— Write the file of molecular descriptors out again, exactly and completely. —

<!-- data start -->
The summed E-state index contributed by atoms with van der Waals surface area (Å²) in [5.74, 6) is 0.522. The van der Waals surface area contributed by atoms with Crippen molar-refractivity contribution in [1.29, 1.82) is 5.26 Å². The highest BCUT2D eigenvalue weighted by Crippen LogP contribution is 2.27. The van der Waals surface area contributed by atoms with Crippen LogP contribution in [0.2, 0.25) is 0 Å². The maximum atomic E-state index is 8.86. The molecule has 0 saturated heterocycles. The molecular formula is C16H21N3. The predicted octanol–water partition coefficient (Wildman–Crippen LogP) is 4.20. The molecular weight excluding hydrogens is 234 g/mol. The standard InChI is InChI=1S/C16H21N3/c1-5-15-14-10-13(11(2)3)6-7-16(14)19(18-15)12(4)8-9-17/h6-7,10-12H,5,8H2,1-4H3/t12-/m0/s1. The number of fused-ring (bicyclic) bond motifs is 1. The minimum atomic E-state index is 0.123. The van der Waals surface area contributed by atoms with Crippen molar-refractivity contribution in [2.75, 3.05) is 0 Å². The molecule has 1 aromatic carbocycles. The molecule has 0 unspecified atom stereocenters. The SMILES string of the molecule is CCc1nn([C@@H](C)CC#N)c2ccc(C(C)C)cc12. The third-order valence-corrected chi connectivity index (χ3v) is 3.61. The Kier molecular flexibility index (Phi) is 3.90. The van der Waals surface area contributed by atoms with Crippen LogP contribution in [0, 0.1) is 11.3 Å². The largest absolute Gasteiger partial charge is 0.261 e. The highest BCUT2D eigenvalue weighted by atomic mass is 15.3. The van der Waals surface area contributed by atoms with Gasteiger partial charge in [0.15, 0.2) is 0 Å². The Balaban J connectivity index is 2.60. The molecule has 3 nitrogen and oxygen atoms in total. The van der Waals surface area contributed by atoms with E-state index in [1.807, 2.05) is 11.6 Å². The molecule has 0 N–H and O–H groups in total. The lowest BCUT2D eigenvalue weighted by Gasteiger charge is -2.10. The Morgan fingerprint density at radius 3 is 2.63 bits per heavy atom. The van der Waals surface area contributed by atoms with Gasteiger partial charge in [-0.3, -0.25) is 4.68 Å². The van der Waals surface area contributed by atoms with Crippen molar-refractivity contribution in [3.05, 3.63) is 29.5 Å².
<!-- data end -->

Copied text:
The summed E-state index contributed by atoms with van der Waals surface area (Å²) in [5.74, 6) is 0.522. The van der Waals surface area contributed by atoms with Crippen molar-refractivity contribution in [1.29, 1.82) is 5.26 Å². The highest BCUT2D eigenvalue weighted by Crippen LogP contribution is 2.27. The van der Waals surface area contributed by atoms with Crippen LogP contribution in [0.2, 0.25) is 0 Å². The maximum atomic E-state index is 8.86. The molecule has 0 saturated heterocycles. The molecular formula is C16H21N3. The predicted octanol–water partition coefficient (Wildman–Crippen LogP) is 4.20. The molecular weight excluding hydrogens is 234 g/mol. The standard InChI is InChI=1S/C16H21N3/c1-5-15-14-10-13(11(2)3)6-7-16(14)19(18-15)12(4)8-9-17/h6-7,10-12H,5,8H2,1-4H3/t12-/m0/s1. The number of fused-ring (bicyclic) bond motifs is 1. The minimum atomic E-state index is 0.123. The van der Waals surface area contributed by atoms with Crippen molar-refractivity contribution in [2.75, 3.05) is 0 Å². The molecule has 1 aromatic carbocycles. The molecule has 0 unspecified atom stereocenters. The SMILES string of the molecule is CCc1nn([C@@H](C)CC#N)c2ccc(C(C)C)cc12. The third-order valence-corrected chi connectivity index (χ3v) is 3.61. The Kier molecular flexibility index (Phi) is 3.90. The van der Waals surface area contributed by atoms with Crippen LogP contribution in [0, 0.1) is 11.3 Å². The largest absolute Gasteiger partial charge is 0.261 e. The highest BCUT2D eigenvalue weighted by atomic mass is 15.3. The van der Waals surface area contributed by atoms with Gasteiger partial charge in [0.15, 0.2) is 0 Å². The Balaban J connectivity index is 2.60. The molecule has 3 nitrogen and oxygen atoms in total. The van der Waals surface area contributed by atoms with E-state index in [1.807, 2.05) is 11.6 Å². The molecule has 0 N–H and O–H groups in total. The lowest BCUT2D eigenvalue weighted by Gasteiger charge is -2.10. The Morgan fingerprint density at radius 3 is 2.63 bits per heavy atom. The van der Waals surface area contributed by atoms with Gasteiger partial charge in [-0.3, -0.25) is 4.68 Å². The van der Waals surface area contributed by atoms with Crippen molar-refractivity contribution in [3.05, 3.63) is 29.5 Å².